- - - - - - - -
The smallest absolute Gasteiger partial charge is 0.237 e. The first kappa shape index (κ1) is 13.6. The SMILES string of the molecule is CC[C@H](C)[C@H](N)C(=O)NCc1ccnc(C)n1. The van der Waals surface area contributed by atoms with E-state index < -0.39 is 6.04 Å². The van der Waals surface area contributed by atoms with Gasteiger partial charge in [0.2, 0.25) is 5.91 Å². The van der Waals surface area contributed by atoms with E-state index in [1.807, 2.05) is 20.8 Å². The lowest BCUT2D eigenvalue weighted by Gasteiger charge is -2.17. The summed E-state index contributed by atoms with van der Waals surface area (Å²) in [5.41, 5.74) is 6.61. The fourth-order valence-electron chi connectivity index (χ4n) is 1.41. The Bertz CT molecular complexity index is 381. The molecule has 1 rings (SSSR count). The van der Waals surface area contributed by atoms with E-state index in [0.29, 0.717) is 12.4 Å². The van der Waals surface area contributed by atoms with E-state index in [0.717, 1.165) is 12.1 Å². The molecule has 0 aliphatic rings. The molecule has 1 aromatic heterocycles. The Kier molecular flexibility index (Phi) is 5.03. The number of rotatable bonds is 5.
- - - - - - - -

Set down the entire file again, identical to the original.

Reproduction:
The smallest absolute Gasteiger partial charge is 0.237 e. The first kappa shape index (κ1) is 13.6. The SMILES string of the molecule is CC[C@H](C)[C@H](N)C(=O)NCc1ccnc(C)n1. The van der Waals surface area contributed by atoms with E-state index < -0.39 is 6.04 Å². The van der Waals surface area contributed by atoms with Gasteiger partial charge in [0.2, 0.25) is 5.91 Å². The van der Waals surface area contributed by atoms with E-state index in [1.807, 2.05) is 20.8 Å². The lowest BCUT2D eigenvalue weighted by Gasteiger charge is -2.17. The summed E-state index contributed by atoms with van der Waals surface area (Å²) in [5.41, 5.74) is 6.61. The fourth-order valence-electron chi connectivity index (χ4n) is 1.41. The Bertz CT molecular complexity index is 381. The molecule has 1 rings (SSSR count). The van der Waals surface area contributed by atoms with E-state index in [0.29, 0.717) is 12.4 Å². The van der Waals surface area contributed by atoms with E-state index in [0.717, 1.165) is 12.1 Å². The molecule has 0 aliphatic rings. The molecule has 1 aromatic heterocycles. The Kier molecular flexibility index (Phi) is 5.03. The number of rotatable bonds is 5.